US consumer confidence hit a four-year high in May as many Americans stayed optimistic about the job market despite Europe's economic troubles.
The Thomson Reuters/University of Michigan's final reading on the overall index on consumer sentiment rose to 79.3 from 76.4 in April, topping forecasts for 77.8 and an initial May reading of the same, Reuters reported.
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It was the highest level since October 2007 -- the precipice of the Great Recession.
"Europe is in recession and China is slowing....But the American consumer is unmoved. In fact, they are downright optimistic," Chris Rupkey, chief financial economist at Bank of Tokyo-Mitsubishi in New York, told the Los Angeles Times. "Consumer confidence at a new high should make us more certain that the consumer will continue to lead this recovery going forward."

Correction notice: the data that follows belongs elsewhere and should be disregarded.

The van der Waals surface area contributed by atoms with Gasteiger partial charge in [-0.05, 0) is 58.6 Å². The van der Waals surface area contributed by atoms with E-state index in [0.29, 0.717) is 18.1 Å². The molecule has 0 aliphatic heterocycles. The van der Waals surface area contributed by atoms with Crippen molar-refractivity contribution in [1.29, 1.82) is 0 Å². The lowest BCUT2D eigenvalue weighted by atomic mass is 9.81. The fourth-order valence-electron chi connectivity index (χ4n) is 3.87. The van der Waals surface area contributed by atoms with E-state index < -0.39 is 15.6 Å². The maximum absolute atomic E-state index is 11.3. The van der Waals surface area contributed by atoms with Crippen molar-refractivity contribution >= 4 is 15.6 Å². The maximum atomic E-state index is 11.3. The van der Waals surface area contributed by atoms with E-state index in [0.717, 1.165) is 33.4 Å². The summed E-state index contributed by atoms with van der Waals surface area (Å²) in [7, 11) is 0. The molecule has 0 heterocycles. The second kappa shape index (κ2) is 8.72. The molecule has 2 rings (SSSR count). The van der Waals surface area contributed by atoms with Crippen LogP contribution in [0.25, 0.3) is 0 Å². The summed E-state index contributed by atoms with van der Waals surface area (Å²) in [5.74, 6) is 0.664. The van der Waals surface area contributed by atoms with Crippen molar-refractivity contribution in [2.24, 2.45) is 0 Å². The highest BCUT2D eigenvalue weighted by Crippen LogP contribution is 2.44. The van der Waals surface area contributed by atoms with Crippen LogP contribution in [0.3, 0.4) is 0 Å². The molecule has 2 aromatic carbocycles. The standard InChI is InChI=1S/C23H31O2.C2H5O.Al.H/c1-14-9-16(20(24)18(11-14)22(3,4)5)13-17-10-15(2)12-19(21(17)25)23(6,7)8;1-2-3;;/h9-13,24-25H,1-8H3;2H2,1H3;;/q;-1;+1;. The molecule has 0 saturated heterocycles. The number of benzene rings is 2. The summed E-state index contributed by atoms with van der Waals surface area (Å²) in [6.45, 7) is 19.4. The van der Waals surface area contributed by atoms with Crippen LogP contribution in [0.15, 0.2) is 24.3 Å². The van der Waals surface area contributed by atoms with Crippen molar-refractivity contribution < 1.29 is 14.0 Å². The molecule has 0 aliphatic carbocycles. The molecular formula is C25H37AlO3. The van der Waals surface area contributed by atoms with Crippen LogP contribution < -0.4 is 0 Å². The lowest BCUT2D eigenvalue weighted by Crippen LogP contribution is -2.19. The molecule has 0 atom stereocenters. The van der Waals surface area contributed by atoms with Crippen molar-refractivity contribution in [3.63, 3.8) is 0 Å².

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Half of all consumers in the survey said the economy had improved during the past year, while buying plans for vehicles and household durables also improved, Reuters reported.
Consumer confidence has been rising since August, when it bottomed out at 54.9 amid the contentious debate over raising the national debt ceiling. That figure was the lowest reading since 1980, according to the Los Angeles Times.
Survey director Richard Curtin warned that consumer confidence is still extremely vulnerable to a reversal, as has happened in the past two years.
"While their most optimistic expectation for job growth could go unfulfilled without much harm, if the recent slowdown in job growth persists in the months ahead, it could form the basis for a third retreat in confidence," he said in a statement, according to Business Insider.